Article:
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African Americans In YS Section
Villagers Paul Graham and Phillip Lawson spoke about their experiences growing up and living in integrated communities in Dayton and Yellow Springs.
Longtime villagers Frances Smith and Geneva Brisbane reflected on their experiences with racism and segregation during the “Elders Speak” virtual event held last month. The event was sponsored by The 365 Project.
Standing over six-feet tall and glinting with a deep bronze exterior, a lifesize statue of 19th-century Yellow Springs resident, philanthropist and formerly enslaved man Wheeling Gaunt, was unveiled on Saturday, Oct. 2, to joyous celebration and fanfare.
On Saturday, July 24, people slowly trickled into Glen Forest cemetery, lingering near the cannon commemorating the service of veterans during the Civil War, including Black soldiers who are buried in the cemetery.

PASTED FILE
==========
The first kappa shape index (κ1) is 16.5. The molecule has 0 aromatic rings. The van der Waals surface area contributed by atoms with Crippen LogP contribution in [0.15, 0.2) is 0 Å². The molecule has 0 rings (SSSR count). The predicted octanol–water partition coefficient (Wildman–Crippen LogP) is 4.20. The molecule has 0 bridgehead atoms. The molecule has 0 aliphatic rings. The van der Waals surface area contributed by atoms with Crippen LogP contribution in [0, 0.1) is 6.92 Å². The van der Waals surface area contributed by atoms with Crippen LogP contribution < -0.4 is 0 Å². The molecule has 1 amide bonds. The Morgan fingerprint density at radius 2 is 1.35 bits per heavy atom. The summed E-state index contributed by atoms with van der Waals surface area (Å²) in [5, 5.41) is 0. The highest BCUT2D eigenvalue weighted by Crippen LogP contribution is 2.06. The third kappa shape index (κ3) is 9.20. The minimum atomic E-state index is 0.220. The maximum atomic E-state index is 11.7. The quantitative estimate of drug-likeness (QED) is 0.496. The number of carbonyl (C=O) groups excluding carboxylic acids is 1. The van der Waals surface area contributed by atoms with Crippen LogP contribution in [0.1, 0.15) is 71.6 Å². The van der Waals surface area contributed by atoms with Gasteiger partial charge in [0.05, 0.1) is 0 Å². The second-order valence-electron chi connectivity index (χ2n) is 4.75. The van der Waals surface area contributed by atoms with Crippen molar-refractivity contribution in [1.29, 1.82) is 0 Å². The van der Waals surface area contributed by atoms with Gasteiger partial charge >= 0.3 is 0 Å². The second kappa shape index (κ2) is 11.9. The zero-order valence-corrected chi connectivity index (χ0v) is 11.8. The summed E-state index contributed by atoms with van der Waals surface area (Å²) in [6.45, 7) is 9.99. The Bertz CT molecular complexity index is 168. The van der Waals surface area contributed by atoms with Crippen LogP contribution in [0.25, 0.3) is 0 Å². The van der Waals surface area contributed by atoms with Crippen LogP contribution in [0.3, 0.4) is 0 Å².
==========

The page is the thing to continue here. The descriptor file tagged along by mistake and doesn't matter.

Though the national conversation around reparations began again in earnest last year as Americans took to the streets in protest over the police killings of Black Americans, that conversation continues to stall over a series of sticking points: What should reparations look like? To whom should they be granted? And who should pay them?
In January of this year, Village Council passed a resolution that recognized Juneteenth as an official holiday in Yellow Springs; in March, the day was adopted as a paid holiday for Village employees. This weekend, the community at large will observe Juneteenth with two celebrations on Saturday, June 19.
The COVID-19 pandemic has exacerbated an already catastrophic healthcare crisis in Black communities across the United States. The conversation around vaccinations must extend beyond forced mandates or anti-vaxxer tropes.
There is clear distinction between Gaunt’s humanitarian-based business structure, and the economic system of slavery upon which our mortgage system is based. Bundling enslaved people — captives — into securities had benefits for the slave owner.
This is fourth in a series on the impacts of racism in Yellow Springs and local anti-racist efforts and approaches.
In this week’s article, the third in the News’ current series, “Facing Race,” we take a closer look at the interplay of race and representation in the village, based on interviews with six Black villagers in elected and other leadership roles locally.